Starring Arnold Schwarzenegger, Linda Hamilton, Edward Furlong, Robert Patrick, Earl Boen, Joe Morton, S. Epatha Merkerson, Castulo Guerra, Danny Cooksey, Jenette Goldstein, Xander Berkeley
Directed by James Cameron
Expectations: I’ll be back.
You shouldn’t need me to tell you that Terminator 2: Judgment Day is an incredible movie. One of the greatest blockbuster films of all time, T2 is a total thrill ride that, like the Terminators themselves, never stops. It is expertly paced and written in such a way that it is both a perfect sequel to the original film and completely self-contained and accessible to anyone in the audience. And does it hold up nearly 25 years after its original release? No problemo.
T2 brought revolutionary FX to the screen, and honestly they still look fantastic to me. Due to the limitations of the time, the CG is used exactly how it should be: to augment real footage to create incredible illusions of fantasy. The grounding in the real world makes the unreal feel all the more real because it’s seemingly happening in the same world we live in. The physical FX work is top-notch as well, with the scene when Arnold tears off his skin to show Miles Dyson his cyborg endoskeleton remaining my favorite. It blew my mind when I was a kid, and it still looks so real to me. I guess that’s what you get when your movie has a crazy budget and you’ve got Stan Winston on the case. Practical FX work may have gone out of style, but I stand by the claim that it does and will continue to age much better than CG.
On that note, I have to admit that some of the CG here does resemble the wonkiness of character models in early ’90s computer games, but for me this isn’t a knock. The stiffness of the movements, or the slickness of the liquid metal surface, work to enhance the illusion of the T-1000 for me. I don’t know if that makes any kind of sense, but let’s just say I like the little bits that make this movie a 1991 movie, and I don’t think they date the movie in a negative way. People born in the late ’90s or 2000s will probably have a different opinion, but to them I suggest that they should have more respect for this important document of the years before their birth, because without the actions of the Connors and the T-800 you would have grown up in a hellish apocalyptic machine war!
What I really focused on this time was how great the acting is. Even people with small roles, like the cop getting a cup of Poker coffee, add something memorable to the film. I’m sure this is also thanks to James Cameron giving them something great to work with, but the actors definitely delivered in realizing his vision. Specifically, Linda Hamilton is just fantastic, especially considering how much her character changed since The Terminator. She was once a simple waitress, but in the years between films she has trained herself to be ready for the coming storm. She is a force to be reckoned with and every moment she’s on-screen is electric.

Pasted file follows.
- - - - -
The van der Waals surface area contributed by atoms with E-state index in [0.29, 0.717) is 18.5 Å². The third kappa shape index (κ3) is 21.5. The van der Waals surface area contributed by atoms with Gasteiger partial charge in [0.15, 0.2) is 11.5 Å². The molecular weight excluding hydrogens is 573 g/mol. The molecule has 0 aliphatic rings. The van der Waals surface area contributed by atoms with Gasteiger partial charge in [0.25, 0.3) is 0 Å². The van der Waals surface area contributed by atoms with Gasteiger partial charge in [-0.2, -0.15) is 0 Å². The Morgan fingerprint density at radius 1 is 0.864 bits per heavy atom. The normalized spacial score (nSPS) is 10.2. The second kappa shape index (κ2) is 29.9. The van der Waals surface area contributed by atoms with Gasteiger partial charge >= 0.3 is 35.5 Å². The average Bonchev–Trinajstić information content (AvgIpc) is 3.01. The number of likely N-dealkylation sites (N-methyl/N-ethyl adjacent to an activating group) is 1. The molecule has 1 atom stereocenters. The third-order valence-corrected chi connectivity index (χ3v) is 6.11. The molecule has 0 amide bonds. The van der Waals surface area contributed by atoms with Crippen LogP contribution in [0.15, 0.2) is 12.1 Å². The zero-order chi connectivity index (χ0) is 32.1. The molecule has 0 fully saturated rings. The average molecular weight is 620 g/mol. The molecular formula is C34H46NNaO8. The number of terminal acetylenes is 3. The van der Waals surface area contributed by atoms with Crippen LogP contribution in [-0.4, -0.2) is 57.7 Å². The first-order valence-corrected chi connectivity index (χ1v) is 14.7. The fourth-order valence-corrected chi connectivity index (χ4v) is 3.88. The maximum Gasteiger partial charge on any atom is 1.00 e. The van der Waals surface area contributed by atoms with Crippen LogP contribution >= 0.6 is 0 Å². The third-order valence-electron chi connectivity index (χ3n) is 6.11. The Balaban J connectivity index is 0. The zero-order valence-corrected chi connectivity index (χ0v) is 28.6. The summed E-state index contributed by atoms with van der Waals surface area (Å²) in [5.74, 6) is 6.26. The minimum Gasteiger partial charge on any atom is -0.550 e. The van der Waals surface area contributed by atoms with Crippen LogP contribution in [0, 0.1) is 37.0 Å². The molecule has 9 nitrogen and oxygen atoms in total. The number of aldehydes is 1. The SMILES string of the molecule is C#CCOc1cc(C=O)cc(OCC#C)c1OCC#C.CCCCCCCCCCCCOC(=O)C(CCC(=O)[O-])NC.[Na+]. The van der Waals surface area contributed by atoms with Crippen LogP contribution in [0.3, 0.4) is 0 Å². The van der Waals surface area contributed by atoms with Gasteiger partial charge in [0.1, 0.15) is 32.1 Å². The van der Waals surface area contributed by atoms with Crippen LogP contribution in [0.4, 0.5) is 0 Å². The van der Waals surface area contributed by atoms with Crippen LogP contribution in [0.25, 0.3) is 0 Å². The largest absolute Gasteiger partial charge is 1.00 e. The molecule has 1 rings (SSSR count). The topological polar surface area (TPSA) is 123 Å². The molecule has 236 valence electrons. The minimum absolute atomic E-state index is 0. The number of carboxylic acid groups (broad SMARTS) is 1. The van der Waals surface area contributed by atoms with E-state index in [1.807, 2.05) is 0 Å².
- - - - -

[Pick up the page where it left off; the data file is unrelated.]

Arnold and Robert Patric also do phenomenal jobs at suppressing their personalities to become the machines the script requires. Arnold gets to stretch out a bit as he learns more of humans from John Connor, but even in these moments the illusion that he is a Terminator is never shattered. Same goes for Robert Patric, who proves that a Terminator doesn’t need to have Arnold’s stature to be absolutely terrifying.
T2 is also filled with a lot more humor than I remember, much of it coming from Arnold’s character. It adds something of a campy vibe sometimes, and probably more so if you didn’t see this in 1991. But I did, and I was around 10 years old at the time, so the jokes never seemed out of character to me. If anything, the humor endears the film more to me the older I get, as it feels indicative of a time when movies weren’t always so damn serious. So there’s a pair of killer robots from the future and we’re teaching one to say, “Chill out, Dickwad”? Yeah, OK, I can dig it, and in the ’80s and early ’90s most people were OK with it too. I miss those days.
Next up in this chronological journey through the films of Arnold Schwarzenegger is Last Action Hero! I was 11 when it came out, I saw it in the theater, and I hated it. It crushed me. I haven’t seen it since. See ya then!